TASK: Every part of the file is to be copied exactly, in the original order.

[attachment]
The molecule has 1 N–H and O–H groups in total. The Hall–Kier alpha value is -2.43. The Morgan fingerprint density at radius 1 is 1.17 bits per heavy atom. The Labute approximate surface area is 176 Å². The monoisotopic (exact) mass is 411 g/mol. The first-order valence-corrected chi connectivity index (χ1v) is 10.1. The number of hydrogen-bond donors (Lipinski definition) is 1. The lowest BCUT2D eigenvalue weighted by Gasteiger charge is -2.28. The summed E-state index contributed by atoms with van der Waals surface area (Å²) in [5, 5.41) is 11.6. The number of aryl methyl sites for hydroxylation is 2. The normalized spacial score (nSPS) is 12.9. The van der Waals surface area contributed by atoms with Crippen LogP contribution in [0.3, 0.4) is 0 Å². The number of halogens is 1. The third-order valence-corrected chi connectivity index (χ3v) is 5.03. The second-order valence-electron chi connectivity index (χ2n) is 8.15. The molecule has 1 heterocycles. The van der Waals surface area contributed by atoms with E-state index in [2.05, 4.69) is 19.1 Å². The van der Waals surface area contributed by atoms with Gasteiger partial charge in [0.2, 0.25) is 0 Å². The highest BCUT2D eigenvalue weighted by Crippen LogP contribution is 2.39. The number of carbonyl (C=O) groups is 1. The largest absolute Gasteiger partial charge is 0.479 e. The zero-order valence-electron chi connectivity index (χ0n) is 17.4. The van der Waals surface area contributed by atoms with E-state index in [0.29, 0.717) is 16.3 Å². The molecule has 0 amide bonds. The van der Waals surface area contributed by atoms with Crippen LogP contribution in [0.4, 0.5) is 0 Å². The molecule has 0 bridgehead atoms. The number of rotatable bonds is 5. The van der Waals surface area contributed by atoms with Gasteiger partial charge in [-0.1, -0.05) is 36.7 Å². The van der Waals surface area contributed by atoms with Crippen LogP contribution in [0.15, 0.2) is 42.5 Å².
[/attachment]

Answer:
The molecule has 1 N–H and O–H groups in total. The Hall–Kier alpha value is -2.43. The Morgan fingerprint density at radius 1 is 1.17 bits per heavy atom. The Labute approximate surface area is 176 Å². The monoisotopic (exact) mass is 411 g/mol. The first-order valence-corrected chi connectivity index (χ1v) is 10.1. The number of hydrogen-bond donors (Lipinski definition) is 1. The lowest BCUT2D eigenvalue weighted by Gasteiger charge is -2.28. The summed E-state index contributed by atoms with van der Waals surface area (Å²) in [5, 5.41) is 11.6. The number of aryl methyl sites for hydroxylation is 2. The normalized spacial score (nSPS) is 12.9. The van der Waals surface area contributed by atoms with Crippen LogP contribution in [0.3, 0.4) is 0 Å². The number of halogens is 1. The third-order valence-corrected chi connectivity index (χ3v) is 5.03. The second-order valence-electron chi connectivity index (χ2n) is 8.15. The molecule has 1 heterocycles. The van der Waals surface area contributed by atoms with E-state index in [2.05, 4.69) is 19.1 Å². The van der Waals surface area contributed by atoms with Gasteiger partial charge in [0.2, 0.25) is 0 Å². The highest BCUT2D eigenvalue weighted by Crippen LogP contribution is 2.39. The number of carbonyl (C=O) groups is 1. The largest absolute Gasteiger partial charge is 0.479 e. The zero-order valence-electron chi connectivity index (χ0n) is 17.4. The van der Waals surface area contributed by atoms with E-state index in [0.29, 0.717) is 16.3 Å². The molecule has 0 amide bonds. The van der Waals surface area contributed by atoms with Crippen LogP contribution in [0.4, 0.5) is 0 Å². The molecule has 0 bridgehead atoms. The number of rotatable bonds is 5. The van der Waals surface area contributed by atoms with Gasteiger partial charge in [-0.1, -0.05) is 36.7 Å². The van der Waals surface area contributed by atoms with Crippen LogP contribution in [0.15, 0.2) is 42.5 Å².